Sunday, June 26, 2011

The Expiration Date

Exactly eleven months from today, Alix and I will be getting married.  We picked the date and the venue (in Connecticut) months ago, for a lot of reasons: it was one of the closest states where same sex marriage was legal (no longer true, thanks NY!), it was the weekend after Alix's graduation from law school, it was close to the end of my contract (for the job I no longer have), and it seemed like a nice time of year to get married.  Given the recent legalization of same sex marriage in New York and the fact that eleven months seems like an awfully long time to wait, who knows what we'll decide to do.  Regardless of when or where our wedding takes place, there is one very important person who won't be there.  Even had Alix and I married the day we met, her mother still wouldn't have been there to see it.

Four years ago today, Alix's mom died of ovarian cancer.  Four years may sound like a long time.  It's not.  It's seconds.  It's moments.  It's definitely not long enough to forget how it felt to watch your own mother take her last breath after fighting an epic battle against a monster that was determined to steal her away from this world long before her time.  It's not enough time to forget how it felt to pack up the various belongings and personal detritus that had accumulated in the last room at the end of the hall on the oncology ward of Lenox Hill after months of visiting every day.  It's not enough time to forget how it felt to walk out into the bright sunshine of a beautiful June day and marvel, incredulous, at the ability of the world to just keep going while yours was crashing down around you. 

The truth is, there is no expiration date on grief.  There is no statute of limitation.  It's there, and it's there to stay.  It settles in, comfortably, finding its home in your head and your heart and it catches you unaware just as often as the times when you can feel it coming.  Is June 26th a sad day?  It sure is.  But so are the days when Alix gets a great grade on a test and thinks - without thinking - "Oh, I'm gonna call Mom and tell her about that!"  Or the times when we cook her lentil soup and think about how nice it would be to invite her over to share it with us after a long day at work.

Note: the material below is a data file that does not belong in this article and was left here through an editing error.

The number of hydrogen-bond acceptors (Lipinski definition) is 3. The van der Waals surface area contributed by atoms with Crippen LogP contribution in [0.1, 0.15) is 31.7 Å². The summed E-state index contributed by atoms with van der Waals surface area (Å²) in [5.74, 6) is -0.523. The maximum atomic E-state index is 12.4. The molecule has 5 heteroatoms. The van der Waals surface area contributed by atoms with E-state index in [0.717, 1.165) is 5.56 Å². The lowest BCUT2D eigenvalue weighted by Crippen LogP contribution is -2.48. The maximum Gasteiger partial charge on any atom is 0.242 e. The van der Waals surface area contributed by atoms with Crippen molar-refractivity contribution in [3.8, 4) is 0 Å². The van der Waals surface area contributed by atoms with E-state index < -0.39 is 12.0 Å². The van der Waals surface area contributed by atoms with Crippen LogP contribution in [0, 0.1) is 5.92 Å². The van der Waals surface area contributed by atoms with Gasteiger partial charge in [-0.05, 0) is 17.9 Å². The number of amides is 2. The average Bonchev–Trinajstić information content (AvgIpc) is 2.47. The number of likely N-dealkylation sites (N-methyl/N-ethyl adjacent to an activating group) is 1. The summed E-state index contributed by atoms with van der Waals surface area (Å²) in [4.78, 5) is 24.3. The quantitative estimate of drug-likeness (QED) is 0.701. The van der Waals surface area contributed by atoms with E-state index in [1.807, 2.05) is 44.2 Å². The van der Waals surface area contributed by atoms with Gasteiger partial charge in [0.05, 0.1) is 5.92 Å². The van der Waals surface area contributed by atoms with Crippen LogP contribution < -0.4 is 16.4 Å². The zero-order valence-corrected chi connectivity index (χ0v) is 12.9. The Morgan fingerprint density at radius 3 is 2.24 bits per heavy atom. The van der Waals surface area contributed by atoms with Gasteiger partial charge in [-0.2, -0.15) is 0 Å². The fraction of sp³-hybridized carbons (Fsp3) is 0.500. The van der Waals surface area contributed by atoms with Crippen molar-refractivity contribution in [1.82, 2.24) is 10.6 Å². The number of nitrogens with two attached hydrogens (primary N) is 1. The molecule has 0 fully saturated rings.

I don't pretend to know what it feels like to hold a grief so large and untouchable that it can consume you.  But in my own way, I grieve for the death of Alix's mom.  I think of all the moments that have happened and will happen that I wish she could be there for.  When we got engaged, when we get married, when our children are born - these are the obvious ones.  But there are smaller moments too, that I wish she could be there for.  My hopes, and Alix's, are in vain.

So, Tina, although you never knew me, I hope that you know this: I love your daughter.  I love her fiercely, completely, and with everything I've got.  There isn't a single thing I wouldn't do for her and if I can bring her joy in this life and make the load she bears just a little lighter, then I will have succeeded.  I wish I got to meet you.  In my own way, I miss you.  With love, Cait


dmsegel said...

That was beautiful.

Cait said...

Thank you. <3